Figure 1. Structure of Sunburst DNS lookups
Figure 1. Structure of Sunburst DNS lookups

Sunburst does not automatically generate multiple DNS queries in order to send the entire Windows domain name. Whether Sunburst will send the remaining 14-character segments depends on the response received from the initial DNS query. Because Sunburst was delivered via a supply chain attack, many systems that are not of interest will be infected. By encoding the first 14 characters of the Windows domain name into the first DNS query, the attackers are able to triage infections and only mount second-state attacks on systems of interest - those that have Windows domain names that match organizations they wish to target.

Security Product Status and Feedback Payload

Depending on the response to the first DNS lookup, a second DNS lookup may occur that encodes the status of installed security products on the system and information on whether the DNS communication has been successful.

First, the userid is XOR’d by the third and second bytes of a timestamp value described below in an alternating fashion before being XOR’d by a randomly chosen key byte between 0x01 and 0x7E that is then prepended to the userid. The first byte thus provides not only the key byte, but informs the attackers if the remaining content will contain the Windows domain name payload (key byte is between 0x81 and 0xFE) or the security product status and feedback payload (key byte is between 0x01 and 0x7E).

After the userid, a nibble (half a byte) is used to specify if the security payload information has content (nibble is set to 2) or is blank (nibble is set to 1). This is followed by a timestamp in UTC of when the DNS query was sent, granular to 30-minute increments. The last bit of the timestamp is set to a bit flag representing whether the previous DNS response successfully contained partial or full instructions to start the secondary HTTP communication channel. This may have been designed by the attackers as a feedback mechanism to ensure the DNS communication mechanism is working before sending the full HTTP communication channel details and, in the case of full details, a signal that the HTTP communication should have already started. After the timestamp, the security product status payload is optionally provided if select security product services were found as running.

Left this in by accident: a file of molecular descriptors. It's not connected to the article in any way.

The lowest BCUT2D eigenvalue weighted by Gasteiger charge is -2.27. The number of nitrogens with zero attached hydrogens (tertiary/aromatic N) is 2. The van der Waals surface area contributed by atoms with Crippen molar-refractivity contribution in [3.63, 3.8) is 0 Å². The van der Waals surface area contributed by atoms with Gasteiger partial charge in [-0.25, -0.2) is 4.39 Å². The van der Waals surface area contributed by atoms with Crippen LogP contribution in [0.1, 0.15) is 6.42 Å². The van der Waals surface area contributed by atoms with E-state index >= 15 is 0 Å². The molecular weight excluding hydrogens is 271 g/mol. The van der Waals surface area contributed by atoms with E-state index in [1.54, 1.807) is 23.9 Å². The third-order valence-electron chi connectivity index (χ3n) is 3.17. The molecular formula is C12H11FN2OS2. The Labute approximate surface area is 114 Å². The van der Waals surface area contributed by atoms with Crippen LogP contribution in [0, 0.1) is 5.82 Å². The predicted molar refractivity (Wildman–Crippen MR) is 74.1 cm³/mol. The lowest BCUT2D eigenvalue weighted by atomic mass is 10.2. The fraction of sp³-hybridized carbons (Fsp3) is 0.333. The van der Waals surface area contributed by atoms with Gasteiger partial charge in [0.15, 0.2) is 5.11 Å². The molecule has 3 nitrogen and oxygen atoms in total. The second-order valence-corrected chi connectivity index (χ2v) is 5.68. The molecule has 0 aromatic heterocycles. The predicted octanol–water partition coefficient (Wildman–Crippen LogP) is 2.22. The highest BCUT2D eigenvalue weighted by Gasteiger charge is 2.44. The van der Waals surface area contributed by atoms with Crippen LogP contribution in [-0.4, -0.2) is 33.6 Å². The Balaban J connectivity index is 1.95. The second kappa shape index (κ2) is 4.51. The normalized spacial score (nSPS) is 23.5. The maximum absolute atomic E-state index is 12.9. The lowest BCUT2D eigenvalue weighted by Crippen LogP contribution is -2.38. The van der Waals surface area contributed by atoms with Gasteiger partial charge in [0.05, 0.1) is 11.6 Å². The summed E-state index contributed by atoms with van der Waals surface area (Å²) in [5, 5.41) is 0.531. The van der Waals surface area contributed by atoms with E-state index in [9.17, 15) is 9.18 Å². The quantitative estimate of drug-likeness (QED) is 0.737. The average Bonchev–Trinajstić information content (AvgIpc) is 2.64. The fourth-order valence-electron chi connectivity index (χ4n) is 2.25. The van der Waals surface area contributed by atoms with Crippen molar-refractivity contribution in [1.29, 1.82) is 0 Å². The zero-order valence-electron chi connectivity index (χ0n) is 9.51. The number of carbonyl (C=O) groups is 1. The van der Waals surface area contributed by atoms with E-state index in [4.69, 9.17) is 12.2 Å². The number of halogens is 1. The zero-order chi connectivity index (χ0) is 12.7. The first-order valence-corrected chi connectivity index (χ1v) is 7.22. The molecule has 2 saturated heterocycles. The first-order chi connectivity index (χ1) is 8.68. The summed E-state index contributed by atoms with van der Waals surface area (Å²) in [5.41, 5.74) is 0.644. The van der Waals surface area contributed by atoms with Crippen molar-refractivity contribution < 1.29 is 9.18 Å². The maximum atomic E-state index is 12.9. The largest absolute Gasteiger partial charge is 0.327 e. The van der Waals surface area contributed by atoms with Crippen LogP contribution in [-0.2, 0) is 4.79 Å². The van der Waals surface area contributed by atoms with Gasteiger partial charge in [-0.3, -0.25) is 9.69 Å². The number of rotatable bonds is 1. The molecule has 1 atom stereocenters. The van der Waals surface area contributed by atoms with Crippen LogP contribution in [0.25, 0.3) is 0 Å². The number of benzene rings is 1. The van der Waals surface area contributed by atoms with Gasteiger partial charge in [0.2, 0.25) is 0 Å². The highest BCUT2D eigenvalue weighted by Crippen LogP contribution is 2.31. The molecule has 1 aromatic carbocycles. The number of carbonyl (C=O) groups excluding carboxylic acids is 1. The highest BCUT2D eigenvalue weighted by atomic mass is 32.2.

The two bytes contain a bitmask that encodes information on whether any of the following security products were not found, or found running and/or subsequently disabled and stopped:

  • CrowdStrike
  • Carbon Black
  • FireEye
  • ESET
  • F-Secure
  • Microsoft Defender

The userid, timestamp, feedback bit, and optional security product data are then encoded into text as the subdomain of a DNS query that is sent to the attackers.

Figure 2. Structure of second DNS lookup communicating security product status
Figure 2. Structure of second DNS lookup communicating security product status

The responses to these DNS queries may then contain control information for the threat to terminate or launch a secondary HTTP communication channel, something that we plan to cover in a subsequent blog.

Protection/Mitigation

Tools associated with these attacks will be detected and blocked on machines running Symantec Endpoint products.

File-based protection:

  • Backdoor.Sunburst
  • Backdoor.Sunburst!gen1
  • Backdoor.SuperNova
  • Backdoor.Teardrop

Network-based protection:

  • System Infected: Sunburst Malware Activity

About the Author

Threat Hunter Team

Symantec

The Threat Hunter Team is a group of security experts within Symantec whose mission is to investigate targeted attacks, drive enhanced protection in Symantec products, and offer analysis that helps customers respond to attacks.